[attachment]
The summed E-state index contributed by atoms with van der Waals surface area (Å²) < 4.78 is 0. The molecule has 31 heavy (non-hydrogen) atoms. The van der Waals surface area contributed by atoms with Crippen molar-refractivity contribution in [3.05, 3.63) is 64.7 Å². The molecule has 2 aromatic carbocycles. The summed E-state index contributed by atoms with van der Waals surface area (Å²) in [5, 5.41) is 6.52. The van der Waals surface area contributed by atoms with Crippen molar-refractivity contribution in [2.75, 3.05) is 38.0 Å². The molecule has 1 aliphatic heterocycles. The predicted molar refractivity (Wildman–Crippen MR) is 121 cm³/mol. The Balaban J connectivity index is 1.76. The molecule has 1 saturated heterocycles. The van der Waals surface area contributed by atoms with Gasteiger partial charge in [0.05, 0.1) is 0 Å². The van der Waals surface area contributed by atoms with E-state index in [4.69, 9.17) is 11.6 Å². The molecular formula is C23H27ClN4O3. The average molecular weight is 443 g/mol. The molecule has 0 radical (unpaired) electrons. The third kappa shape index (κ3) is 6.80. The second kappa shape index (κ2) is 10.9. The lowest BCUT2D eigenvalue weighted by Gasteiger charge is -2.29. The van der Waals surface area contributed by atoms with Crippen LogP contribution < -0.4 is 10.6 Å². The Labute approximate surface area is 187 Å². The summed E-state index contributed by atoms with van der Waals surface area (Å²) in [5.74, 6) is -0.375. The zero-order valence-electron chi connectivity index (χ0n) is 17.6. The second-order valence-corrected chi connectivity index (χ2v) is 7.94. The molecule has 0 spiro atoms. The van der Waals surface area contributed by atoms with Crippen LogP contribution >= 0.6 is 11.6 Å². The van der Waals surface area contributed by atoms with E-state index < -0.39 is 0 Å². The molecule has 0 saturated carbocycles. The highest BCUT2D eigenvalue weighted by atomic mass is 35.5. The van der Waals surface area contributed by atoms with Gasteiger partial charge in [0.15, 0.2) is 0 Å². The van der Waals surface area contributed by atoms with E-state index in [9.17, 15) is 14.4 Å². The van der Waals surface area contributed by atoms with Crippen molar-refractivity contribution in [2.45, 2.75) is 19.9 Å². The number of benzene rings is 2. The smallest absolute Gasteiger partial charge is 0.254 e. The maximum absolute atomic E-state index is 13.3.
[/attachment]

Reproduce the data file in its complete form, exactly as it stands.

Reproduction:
The summed E-state index contributed by atoms with van der Waals surface area (Å²) < 4.78 is 0. The molecule has 31 heavy (non-hydrogen) atoms. The van der Waals surface area contributed by atoms with Crippen molar-refractivity contribution in [3.05, 3.63) is 64.7 Å². The molecule has 2 aromatic carbocycles. The summed E-state index contributed by atoms with van der Waals surface area (Å²) in [5, 5.41) is 6.52. The van der Waals surface area contributed by atoms with Crippen molar-refractivity contribution in [2.75, 3.05) is 38.0 Å². The molecule has 1 aliphatic heterocycles. The predicted molar refractivity (Wildman–Crippen MR) is 121 cm³/mol. The Balaban J connectivity index is 1.76. The molecule has 1 saturated heterocycles. The van der Waals surface area contributed by atoms with Gasteiger partial charge in [0.05, 0.1) is 0 Å². The van der Waals surface area contributed by atoms with E-state index in [4.69, 9.17) is 11.6 Å². The molecular formula is C23H27ClN4O3. The average molecular weight is 443 g/mol. The molecule has 0 radical (unpaired) electrons. The third kappa shape index (κ3) is 6.80. The second kappa shape index (κ2) is 10.9. The lowest BCUT2D eigenvalue weighted by Gasteiger charge is -2.29. The van der Waals surface area contributed by atoms with Crippen LogP contribution < -0.4 is 10.6 Å². The Labute approximate surface area is 187 Å². The summed E-state index contributed by atoms with van der Waals surface area (Å²) in [5.74, 6) is -0.375. The zero-order valence-electron chi connectivity index (χ0n) is 17.6. The second-order valence-corrected chi connectivity index (χ2v) is 7.94. The molecule has 0 spiro atoms. The van der Waals surface area contributed by atoms with Crippen LogP contribution >= 0.6 is 11.6 Å². The van der Waals surface area contributed by atoms with E-state index < -0.39 is 0 Å². The molecule has 0 saturated carbocycles. The highest BCUT2D eigenvalue weighted by atomic mass is 35.5. The van der Waals surface area contributed by atoms with Gasteiger partial charge in [0.15, 0.2) is 0 Å². The van der Waals surface area contributed by atoms with E-state index in [9.17, 15) is 14.4 Å². The van der Waals surface area contributed by atoms with Crippen molar-refractivity contribution in [2.45, 2.75) is 19.9 Å². The number of benzene rings is 2. The smallest absolute Gasteiger partial charge is 0.254 e. The maximum absolute atomic E-state index is 13.3.